Ming Holden makes her book debut with her non-fiction novella, The Survival Girls, based on her work with Congolese refugee women who are survivors of gender-based violence.
A Mary Poppins-like tale with a twist, we see the main protagonist, Ming, landing down in Kenya through what seems like sheer coincidence. Once there, Ming works her magic, helping to heal wounds, creating spaces, "checking in," and advocating for rape survivors when it seems like no one else will. When her work comes to an end, Ming takes off, as if by umbrella, even though we wish she'd stay longer.
While the comparison holds to a certain extent, it quickly becomes obvious that Ming is about as far from Mary Poppins as one can get. Instead of arriving promptly for meetings, as would Mary, Ming tends to wake up past her alarm clock, strolling in at her own beat. Instead of being prim, proper, and desexualized, Ming reflects openly on her sexual relationships, the times she tried psychedelic mushrooms, and the night she woke up with vomit on her scarf after having missed her New York subway stop. This version of Mary Poppins is just as flawed as any of us, which helps make Ming's story believable.
Ming is clear from the beginning that this is her telling of the story, not that of the refugees, helping avoid any I, Rigoberta Menchu-like pitfalls. Still, Ming opens up the women's lives just enough for the reader to grasp the severity of their trauma. Ming does the same with her own story, hinting at psychological abuse, bodily trauma, and a painful abortion. She speaks of trauma with the insight of a neuroscientist, the way a survivor who has fully unpacked her experience can. Like the women she works with, Ming proves that she too is a Survival Girl. This is what enables her to establish such a close connection with the women she meets.
From a human development perspective, Ming's intervention fills a gap that no one else seems willing or able to fill -- not the government, not development agencies, and not any local organizations. The Survival Girls have seen other interventions -- people who come and go, starting projects and leaving them unfinished. Those types of interventions raise false hopes and, as Ming points out, run the risk of reinitiating the traumatic cycle.
Ming very modestly admits that all she creates for the girls is space. This is partially true. Ming has come across a group of extraordinarily talented young women who can sing, dance, act, and improvise with total confidence. Yet these are also girls who collapse into Ming's arms, shattered from wounds that are still red and raw. Ming offers what she can -- love, support and positive affirmation -- because these are the things that helped her through her own struggles.
Ming's advocacy for the Survival Girls, whom she comes to regard as "her girls," is unwavering. When external situations develop that compromise the girls' work and risk further traumatization, Ming defends them unrelentingly. She goes so far that even the reader might want to tell her, "Come on, Ming. Get real. This is just the way things are."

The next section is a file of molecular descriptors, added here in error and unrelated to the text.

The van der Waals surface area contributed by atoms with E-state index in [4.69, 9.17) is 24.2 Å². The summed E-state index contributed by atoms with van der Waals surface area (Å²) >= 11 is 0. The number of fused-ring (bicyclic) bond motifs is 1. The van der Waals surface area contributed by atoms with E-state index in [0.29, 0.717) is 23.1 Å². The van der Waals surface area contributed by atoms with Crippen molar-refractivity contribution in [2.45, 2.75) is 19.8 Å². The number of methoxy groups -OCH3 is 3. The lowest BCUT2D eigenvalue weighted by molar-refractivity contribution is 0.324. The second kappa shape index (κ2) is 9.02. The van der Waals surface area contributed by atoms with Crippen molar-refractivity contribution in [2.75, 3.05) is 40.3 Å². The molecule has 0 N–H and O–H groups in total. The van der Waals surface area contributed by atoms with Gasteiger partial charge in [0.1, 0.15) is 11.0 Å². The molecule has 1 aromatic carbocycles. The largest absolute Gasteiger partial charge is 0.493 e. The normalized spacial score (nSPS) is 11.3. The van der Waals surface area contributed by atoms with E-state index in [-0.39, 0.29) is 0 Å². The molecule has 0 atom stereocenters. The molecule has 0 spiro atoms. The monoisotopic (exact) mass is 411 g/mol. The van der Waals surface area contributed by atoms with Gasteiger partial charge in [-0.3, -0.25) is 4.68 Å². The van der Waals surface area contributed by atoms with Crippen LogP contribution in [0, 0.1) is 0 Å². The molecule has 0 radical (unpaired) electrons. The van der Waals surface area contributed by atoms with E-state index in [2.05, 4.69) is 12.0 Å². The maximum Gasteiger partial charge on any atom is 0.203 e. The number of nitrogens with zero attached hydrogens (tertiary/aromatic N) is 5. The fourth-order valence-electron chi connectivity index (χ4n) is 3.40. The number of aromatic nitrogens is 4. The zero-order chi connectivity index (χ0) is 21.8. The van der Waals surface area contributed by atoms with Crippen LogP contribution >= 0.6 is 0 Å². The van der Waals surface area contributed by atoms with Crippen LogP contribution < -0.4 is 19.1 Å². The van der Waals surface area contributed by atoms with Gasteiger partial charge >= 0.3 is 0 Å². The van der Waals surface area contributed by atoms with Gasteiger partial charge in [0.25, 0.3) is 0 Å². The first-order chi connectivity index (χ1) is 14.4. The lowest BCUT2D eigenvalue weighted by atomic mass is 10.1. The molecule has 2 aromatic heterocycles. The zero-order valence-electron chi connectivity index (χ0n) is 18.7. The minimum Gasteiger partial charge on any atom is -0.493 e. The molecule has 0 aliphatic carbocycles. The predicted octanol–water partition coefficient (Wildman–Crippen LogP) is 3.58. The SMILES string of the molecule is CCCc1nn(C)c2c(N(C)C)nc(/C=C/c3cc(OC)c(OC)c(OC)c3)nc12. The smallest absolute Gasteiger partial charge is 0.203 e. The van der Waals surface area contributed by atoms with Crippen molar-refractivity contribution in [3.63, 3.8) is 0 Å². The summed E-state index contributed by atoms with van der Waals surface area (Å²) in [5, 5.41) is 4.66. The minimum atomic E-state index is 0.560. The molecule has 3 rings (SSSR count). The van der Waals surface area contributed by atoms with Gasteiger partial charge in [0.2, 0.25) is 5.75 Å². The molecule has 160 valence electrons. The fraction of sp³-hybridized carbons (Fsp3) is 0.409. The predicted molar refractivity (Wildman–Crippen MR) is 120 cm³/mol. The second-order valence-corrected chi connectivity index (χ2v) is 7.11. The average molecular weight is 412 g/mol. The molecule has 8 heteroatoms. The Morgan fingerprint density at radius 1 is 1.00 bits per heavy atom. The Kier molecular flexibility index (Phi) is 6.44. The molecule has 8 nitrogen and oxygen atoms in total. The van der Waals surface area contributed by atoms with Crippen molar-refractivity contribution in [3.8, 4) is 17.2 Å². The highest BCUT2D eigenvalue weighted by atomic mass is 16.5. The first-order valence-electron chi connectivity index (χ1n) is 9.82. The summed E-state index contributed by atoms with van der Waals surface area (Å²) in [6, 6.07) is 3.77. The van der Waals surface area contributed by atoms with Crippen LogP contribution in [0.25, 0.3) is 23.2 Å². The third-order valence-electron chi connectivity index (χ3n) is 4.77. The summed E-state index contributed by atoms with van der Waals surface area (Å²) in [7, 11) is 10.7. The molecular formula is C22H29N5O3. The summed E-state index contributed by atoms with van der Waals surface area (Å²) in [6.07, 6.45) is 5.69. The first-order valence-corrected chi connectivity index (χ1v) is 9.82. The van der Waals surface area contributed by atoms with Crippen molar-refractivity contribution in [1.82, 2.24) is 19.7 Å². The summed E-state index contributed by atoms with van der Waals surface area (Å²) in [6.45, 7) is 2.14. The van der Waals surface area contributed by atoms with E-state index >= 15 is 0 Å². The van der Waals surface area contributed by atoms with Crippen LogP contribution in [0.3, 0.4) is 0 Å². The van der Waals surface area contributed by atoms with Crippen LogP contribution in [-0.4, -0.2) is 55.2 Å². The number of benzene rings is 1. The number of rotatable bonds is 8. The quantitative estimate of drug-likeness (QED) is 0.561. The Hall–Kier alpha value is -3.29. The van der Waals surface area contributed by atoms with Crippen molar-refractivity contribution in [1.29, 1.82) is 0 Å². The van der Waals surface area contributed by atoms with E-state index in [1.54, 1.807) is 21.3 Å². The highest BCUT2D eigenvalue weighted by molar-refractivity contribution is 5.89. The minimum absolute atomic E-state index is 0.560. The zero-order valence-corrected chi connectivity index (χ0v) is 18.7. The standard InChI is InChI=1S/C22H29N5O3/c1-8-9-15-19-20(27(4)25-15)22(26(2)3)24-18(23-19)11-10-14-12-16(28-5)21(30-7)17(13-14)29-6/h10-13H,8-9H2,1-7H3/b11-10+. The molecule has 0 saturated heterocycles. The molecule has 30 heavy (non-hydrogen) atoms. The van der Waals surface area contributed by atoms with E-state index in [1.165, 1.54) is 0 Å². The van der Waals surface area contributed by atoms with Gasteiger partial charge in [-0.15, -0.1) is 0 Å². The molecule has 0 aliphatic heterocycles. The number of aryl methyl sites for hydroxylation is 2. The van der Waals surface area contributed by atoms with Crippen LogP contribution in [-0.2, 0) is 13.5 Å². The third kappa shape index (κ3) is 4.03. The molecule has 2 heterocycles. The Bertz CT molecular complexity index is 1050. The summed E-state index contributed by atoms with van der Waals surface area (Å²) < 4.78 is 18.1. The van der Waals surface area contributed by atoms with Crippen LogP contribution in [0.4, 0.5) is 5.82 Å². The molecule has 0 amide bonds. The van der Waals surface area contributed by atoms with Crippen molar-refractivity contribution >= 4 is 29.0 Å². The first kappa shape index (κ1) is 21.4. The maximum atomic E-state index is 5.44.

But Ming doesn't settle for things the way they are. This is the same woman who, as a Henry Luce Scholar and recent graduate, helped a man from Inner Mongolia secure his refugee status. This is the same woman who, in response to criticism about "culturally appropriating" the stories of refugees, says, "I work with Congolese girls in a slum of Nairobi, refugee girls who have been gang raped and left to die by people who slaughtered their parents in front of them. I can either write about that or not." This is a woman who will stop at nothing if she can help someone heal, through development work or the written word.
This is why "our Ming," as the Survival Girls lovingly call her, is currently their best advocate.
Ming's work is proof of what fresh energy can bring to a development project and of the sacrifice that is needed for success. Funding streams for art-related work with youth in developing countries are, unfortunately, extremely limited. To carry out her intervention, Ming had to cover her own expenses, which she did through a scholarship and personal funds. Had she not done this, the Survival Girls might not have found their voices the way they did under Ming's guidance, nor would they have gone on to develop their own organization that continues to engage young refugee women and survivors of violence through art.
Ming happens to be a talented enough person who can execute youth empowerment projects and capture both the beauty and cruelness of the tale. There are times while reading that you will laugh as loud as you have ever done, after which the laughter will transform with unexpected swiftness into tearful lamentation. You'll wonder, like I did, if you've ever read anything that has taken you on such an emotional journey in such a short period of time.
You will feel forever changed after reading The Survival Girls. The book can be found on Amazon. All proceeds go to support the Survivor Girls directly, a noble move on Ming's part to help sustain this work into the future.
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